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Market Thoughts 05.02.21



Current Clients we will be sending out a separate email with the weekly Market Algo readings.


Corn Complex- Corn continued its wild market movements this week. With a multiple limit higher and lower moves in overnight and day sessions during the week. In the technical picture we did plug the gap from the July ’13-Sep ’13 roll off as nearby July did trade to 6.84 to fill the gap. The biggest story of the week was May/July corn spread as we headed to first notice day on Friday. As of the 20th that spread traded at .12-.15 inverse by the close of business on Thursday that spread had traded as wide as .63 inverse. That high tick on the spread nearly matched inverses we saw during the height of the summer drought in 2012. Traders do believe that one larger commercial hedger was short squeezed on their K short position which my have led to blowout this time. Other fundamental news for the week was benign with trade continuing to watch dryness in Brazil second crop corn with many private analysts dropping 8-10 MMT off the crop size this week. Still little relief in the forecasts in many drier areas. Ethanol margins also continued to surge this past week with crush margins for many plants at .15 to .20 positive margins. To end the week one of the more interesting CFTC reports we have seen in quite some time with non-commercial fund positions shrinking at least thru Tuesday and overall market open interest shrinking in that time as well.


Soybean/Canola Complex- Old crop beans did set new contract highs with movement towards the $16.00 level. New crop contract did as well with trade approaching for the $14.00 level. New crop did close lower on the week. Bean complex continues to battle fatigue at these higher price levels with lower volume trade. We did see some confirmed shipments of Brazilian beans into the southeast US this week. As well we heard that Brazilian merchants have been asked about washing June July cargoes of beans by the Chinese as crush margins there continue to run at negative .50 to .70 margins. Canola complex also maintained its bullish but volatile bias with large ranges in new crop canola futures and new all-time highs being seen in the old crop complex.


Wheat Complex­- As with the other two major row crop markets, the wheat market had its own week of volatility as well, in addition to following the corn complex. Spring wheat has begun to move away from the other classes of wheat with continued dryness in the northern plains and small projected crop acreage in both the US and Canada. The frost/freeze event two weeks in the southern plains was not much of an issue, this did take some pressure off the KC complex later in the week. Chi wheat also was under a little pressure mid-week with continued decent moisture forecasts for both the EU and Black Sea crop regions. Argentine producers also appear to intend to plant larger acreage than a year ago in response to higher domestic and world prices.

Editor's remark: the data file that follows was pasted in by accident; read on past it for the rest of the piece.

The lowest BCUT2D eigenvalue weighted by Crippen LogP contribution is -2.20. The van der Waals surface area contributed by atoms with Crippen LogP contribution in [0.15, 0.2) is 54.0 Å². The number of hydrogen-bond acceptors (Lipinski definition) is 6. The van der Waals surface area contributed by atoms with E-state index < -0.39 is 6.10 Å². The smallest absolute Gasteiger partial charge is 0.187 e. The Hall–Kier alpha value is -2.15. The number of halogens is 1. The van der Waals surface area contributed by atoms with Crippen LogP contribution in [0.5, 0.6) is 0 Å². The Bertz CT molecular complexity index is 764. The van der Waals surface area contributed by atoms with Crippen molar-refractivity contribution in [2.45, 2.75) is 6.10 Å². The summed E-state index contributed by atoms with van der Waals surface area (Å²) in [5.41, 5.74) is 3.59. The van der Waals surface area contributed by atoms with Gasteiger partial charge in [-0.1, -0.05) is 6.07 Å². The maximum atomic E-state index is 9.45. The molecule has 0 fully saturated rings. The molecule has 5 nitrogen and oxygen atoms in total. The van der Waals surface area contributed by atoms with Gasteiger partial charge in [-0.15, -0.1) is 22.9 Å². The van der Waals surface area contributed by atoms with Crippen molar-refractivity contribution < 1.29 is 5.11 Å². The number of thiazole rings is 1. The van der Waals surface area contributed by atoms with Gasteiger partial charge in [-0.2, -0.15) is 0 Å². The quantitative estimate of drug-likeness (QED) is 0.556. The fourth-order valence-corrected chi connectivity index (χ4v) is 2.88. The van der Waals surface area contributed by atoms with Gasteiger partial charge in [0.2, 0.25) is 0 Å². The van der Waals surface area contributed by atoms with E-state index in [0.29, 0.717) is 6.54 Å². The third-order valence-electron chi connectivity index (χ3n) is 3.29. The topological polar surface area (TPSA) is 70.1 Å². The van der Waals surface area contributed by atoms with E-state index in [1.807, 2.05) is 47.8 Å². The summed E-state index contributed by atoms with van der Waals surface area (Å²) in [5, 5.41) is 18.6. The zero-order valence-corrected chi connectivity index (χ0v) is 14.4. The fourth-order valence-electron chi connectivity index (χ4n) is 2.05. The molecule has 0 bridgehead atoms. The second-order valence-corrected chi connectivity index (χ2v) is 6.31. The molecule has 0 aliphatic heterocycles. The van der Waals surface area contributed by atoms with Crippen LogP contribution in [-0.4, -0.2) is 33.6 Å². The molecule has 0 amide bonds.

Outside Markets- Outside complexes in both equities and other commodity markets continue to beat the drum of inflation. We are certainly not profession economists but here are a few observations on some global market trends right now. Many of the issues we have seen on higher prices and product unavailability have been related to global logistics issues rather than true lack of supply at origin. Container prices have soared since last year with Asian-US trade lanes being particularly tough. This combined with longshoremen slow down at the LA ports has led to extremely high wait times for products getting into the US. Another big news item that many people use and talk about has been the lumber price increases. Wholesale log prices (prices paid to loggers for rough trees) has been approaching near 20-year lows. Mills have struggled to catch up to the slingshot in demand from the extreme lows prior and as we entered Covid shutdowns a year ago. Ammunition, equipment parts, toilet paper, and meat production are further examples in the last year of temporary supply dislocations as markets contended with labor shortfalls at production facilities, combined with logistics constraints that led to shortfalls in physical product. As we push out of shutdown mentality in many areas will we see these constraints ease. In addition, the labor market has been battling our own government in the labor market as wages are unable to compete with extended unemployment benefits, with many laborers electing to collect unemployment rather than working. Overall, many of markets could be likened to a yo-yo pattern with an extreme low (COVID) followed by extreme high (pent up consumer demand) which eventually will pass as consumers respond to higher prices (lowering demand) and producers respond to higher prices (increasing production).



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